How can we make sand stand tall?
What does "stable" mean?
Where is the center of gravity and center of lift of an airplane?
How does the airplane's tail (horizontal stabilizer) keep the airplane stable?
Explain why the position of the centers of gravity and lift is important.
Be able to find the correct position and amount of extra weight to make a glider fly well.
Weight and balance
Based on learned knowledge, locating the weight balance location in an airplane
Weight and Balance
Small-group Hands-on Scientific Inquiry (15-20 minutes)
Finish last activity if needed
Explain that for any object (including an airplane) there is a point where the weight is centered and gravity seems to act at this one point for the whole object. This is called the object’s center of gravity.
10-minute activity: Invite students to find the center of mass of classroom objects (pencils, rulers, etc) by finding the point where the object balances.
Regroup and say, "airplanes have a center of gravity and also a center of lift which is the same idea, but the center of lift - it’s the point where lift pushes up on the airplane."
Center of Lift
Center of Gravity
Give each group a foam strip, paper clip, and a binder clip.
Attach the paper clip on one end to represent the balancing tail load.
Tell them they can only push up on the strip at the center (representing the center of lift).
Tell them to find where the binder clip needs to go to add extra weight so they can most easily balance the strip while touching it only in the middle.
Discuss as a group where the binder clip had to go (students should find that they have the most control if the binder clip is slightly in front of the center of lift as shown in the diagram).
Explain that an airplane is stable if it is easy to control using the tail surface.
Small-group Hands-on Scientific Inquiry (30-35 minutes)
Use the foam gliders from last week. Review first: We added weight to the airplane to move the center of gravity so the airplane flew well.
Tell students their task is to gently bend the back end of the tail (horizontal section) up and the front down. Ask the students what this will do to the airplane performance. Create a hypothesis.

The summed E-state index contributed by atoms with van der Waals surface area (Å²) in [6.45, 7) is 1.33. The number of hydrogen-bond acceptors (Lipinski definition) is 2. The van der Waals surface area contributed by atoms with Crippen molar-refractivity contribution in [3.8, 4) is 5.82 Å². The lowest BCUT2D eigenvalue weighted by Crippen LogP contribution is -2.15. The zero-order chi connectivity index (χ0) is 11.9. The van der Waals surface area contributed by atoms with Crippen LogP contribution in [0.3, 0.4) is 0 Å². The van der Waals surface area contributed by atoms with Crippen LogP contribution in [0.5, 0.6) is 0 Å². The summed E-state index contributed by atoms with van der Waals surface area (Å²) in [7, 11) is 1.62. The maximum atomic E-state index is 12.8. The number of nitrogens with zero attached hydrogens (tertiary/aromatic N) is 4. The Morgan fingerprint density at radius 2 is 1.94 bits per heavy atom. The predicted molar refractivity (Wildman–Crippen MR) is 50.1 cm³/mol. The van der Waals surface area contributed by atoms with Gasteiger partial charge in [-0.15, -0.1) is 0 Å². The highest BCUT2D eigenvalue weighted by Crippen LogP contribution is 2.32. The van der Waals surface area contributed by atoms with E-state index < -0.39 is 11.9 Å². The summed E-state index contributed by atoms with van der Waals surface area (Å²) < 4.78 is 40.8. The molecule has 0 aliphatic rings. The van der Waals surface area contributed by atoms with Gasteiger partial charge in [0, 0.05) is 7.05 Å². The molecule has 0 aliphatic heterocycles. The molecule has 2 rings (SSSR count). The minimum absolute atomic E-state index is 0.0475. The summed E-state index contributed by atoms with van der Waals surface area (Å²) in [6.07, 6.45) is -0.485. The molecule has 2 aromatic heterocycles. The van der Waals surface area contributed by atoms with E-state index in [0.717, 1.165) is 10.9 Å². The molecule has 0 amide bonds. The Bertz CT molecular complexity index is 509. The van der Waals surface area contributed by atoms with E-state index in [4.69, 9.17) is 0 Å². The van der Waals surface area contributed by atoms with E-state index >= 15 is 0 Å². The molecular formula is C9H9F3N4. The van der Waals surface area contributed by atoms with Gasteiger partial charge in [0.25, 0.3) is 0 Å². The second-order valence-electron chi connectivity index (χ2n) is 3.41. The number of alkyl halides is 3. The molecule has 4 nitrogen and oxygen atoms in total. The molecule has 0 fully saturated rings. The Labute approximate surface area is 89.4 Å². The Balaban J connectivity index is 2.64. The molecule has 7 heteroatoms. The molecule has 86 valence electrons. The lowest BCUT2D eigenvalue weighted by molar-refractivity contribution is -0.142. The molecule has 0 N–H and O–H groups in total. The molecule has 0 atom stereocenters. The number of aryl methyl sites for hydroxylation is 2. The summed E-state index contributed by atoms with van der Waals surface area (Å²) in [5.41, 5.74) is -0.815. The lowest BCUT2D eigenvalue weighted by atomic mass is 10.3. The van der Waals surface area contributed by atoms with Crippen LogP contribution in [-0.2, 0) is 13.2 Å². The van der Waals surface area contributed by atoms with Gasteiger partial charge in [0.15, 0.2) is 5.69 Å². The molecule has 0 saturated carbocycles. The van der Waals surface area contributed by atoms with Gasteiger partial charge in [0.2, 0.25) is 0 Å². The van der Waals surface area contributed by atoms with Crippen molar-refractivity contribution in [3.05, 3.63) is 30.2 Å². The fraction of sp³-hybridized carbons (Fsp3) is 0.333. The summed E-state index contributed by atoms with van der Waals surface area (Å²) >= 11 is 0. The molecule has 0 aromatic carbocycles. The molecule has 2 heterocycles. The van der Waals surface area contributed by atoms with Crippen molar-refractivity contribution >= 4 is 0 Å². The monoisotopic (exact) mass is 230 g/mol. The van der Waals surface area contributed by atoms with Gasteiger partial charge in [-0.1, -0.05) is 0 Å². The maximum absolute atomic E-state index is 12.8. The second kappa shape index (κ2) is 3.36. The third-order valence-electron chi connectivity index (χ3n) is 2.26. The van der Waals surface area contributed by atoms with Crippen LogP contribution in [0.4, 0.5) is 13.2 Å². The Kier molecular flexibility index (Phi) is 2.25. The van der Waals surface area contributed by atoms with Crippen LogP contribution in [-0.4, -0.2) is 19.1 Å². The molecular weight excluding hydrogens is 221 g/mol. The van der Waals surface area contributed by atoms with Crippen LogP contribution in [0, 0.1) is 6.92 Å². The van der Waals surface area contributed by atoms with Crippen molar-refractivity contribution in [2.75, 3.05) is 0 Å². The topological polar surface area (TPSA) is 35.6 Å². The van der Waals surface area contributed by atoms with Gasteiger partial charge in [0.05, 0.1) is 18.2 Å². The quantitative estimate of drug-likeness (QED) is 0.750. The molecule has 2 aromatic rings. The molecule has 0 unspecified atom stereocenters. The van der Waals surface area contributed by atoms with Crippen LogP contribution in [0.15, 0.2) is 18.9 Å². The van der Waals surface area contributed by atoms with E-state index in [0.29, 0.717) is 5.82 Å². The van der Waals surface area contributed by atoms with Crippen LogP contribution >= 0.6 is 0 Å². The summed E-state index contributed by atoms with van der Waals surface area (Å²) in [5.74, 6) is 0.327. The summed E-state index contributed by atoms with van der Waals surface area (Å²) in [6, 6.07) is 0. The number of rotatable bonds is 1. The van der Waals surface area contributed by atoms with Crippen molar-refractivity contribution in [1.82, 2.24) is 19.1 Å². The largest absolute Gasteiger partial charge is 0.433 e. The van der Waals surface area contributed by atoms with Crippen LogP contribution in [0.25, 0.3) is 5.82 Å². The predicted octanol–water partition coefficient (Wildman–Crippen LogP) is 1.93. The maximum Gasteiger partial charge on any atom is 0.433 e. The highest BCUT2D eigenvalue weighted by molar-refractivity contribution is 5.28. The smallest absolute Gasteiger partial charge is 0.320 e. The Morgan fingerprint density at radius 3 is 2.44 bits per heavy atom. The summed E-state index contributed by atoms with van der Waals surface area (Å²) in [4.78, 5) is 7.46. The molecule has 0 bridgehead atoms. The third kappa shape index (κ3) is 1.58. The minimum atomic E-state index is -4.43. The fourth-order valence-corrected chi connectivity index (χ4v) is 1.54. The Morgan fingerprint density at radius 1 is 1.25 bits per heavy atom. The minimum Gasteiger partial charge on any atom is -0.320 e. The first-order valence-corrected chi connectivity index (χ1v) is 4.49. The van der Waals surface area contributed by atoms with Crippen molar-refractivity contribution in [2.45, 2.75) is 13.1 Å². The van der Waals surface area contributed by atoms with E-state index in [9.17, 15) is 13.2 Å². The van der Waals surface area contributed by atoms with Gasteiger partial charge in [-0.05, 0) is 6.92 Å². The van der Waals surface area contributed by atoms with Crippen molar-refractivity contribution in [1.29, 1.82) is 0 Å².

Provide the Weight and Balance Flight Record Sheet for students to use to collect their data. NASA activity page 59 from last week's lesson
If desired, discuss as a group what data to collect before they start. Some possibilities are:
How far did it go?
How long did it stay in the air?
Did it go up or down?
Did it fly straight?
From your judgment, did it fly well?
Test the airplanes again. Add paper clips if needed. Note changes in performance.
After testing discuss the results as a group use the following discussion questions:
How could you tell when the glider was stable?
When the glider is stable how is the center of gravity compared to the center of lift? How do you know?
What did changing the tail do? (creates more balancing tail load and you need more weight to counter it)
End of Session Reflection and Debriefing
Teacher briefly explains the computational thinking (CT) skill embedded in the Problem Solving Process Diagram. Using the problem solving process diagram, the teacher will ask students to identify what kind of problem solving skills/process/computational thinking they used in this session and explain how they used it. The following are some sample questions that can guide the debrief.
What did I learn today?
What problem solving skills/processes or CT components in this diagram did I use today?
How did I use the problem solving skills/processes/CT components?